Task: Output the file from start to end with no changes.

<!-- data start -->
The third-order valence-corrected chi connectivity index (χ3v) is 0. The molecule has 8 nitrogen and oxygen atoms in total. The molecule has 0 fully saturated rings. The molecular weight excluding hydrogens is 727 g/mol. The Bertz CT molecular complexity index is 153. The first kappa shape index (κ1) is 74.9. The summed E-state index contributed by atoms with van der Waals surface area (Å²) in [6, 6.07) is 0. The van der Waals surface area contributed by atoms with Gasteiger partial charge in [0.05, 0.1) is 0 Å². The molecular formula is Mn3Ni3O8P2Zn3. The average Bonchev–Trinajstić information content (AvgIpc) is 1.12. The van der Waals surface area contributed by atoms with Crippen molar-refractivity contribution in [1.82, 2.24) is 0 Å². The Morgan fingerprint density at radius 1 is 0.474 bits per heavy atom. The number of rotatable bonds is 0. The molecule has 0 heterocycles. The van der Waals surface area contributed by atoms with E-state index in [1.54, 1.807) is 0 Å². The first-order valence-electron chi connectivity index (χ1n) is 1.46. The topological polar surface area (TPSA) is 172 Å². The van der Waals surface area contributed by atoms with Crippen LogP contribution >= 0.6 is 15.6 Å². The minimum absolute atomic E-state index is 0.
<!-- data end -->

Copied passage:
The third-order valence-corrected chi connectivity index (χ3v) is 0. The molecule has 8 nitrogen and oxygen atoms in total. The molecule has 0 fully saturated rings. The molecular weight excluding hydrogens is 727 g/mol. The Bertz CT molecular complexity index is 153. The first kappa shape index (κ1) is 74.9. The summed E-state index contributed by atoms with van der Waals surface area (Å²) in [6, 6.07) is 0. The van der Waals surface area contributed by atoms with Gasteiger partial charge in [0.05, 0.1) is 0 Å². The molecular formula is Mn3Ni3O8P2Zn3. The average Bonchev–Trinajstić information content (AvgIpc) is 1.12. The van der Waals surface area contributed by atoms with Crippen molar-refractivity contribution in [1.82, 2.24) is 0 Å². The Morgan fingerprint density at radius 1 is 0.474 bits per heavy atom. The number of rotatable bonds is 0. The molecule has 0 heterocycles. The van der Waals surface area contributed by atoms with E-state index in [1.54, 1.807) is 0 Å². The first-order valence-electron chi connectivity index (χ1n) is 1.46. The topological polar surface area (TPSA) is 172 Å². The van der Waals surface area contributed by atoms with Crippen LogP contribution >= 0.6 is 15.6 Å². The minimum absolute atomic E-state index is 0.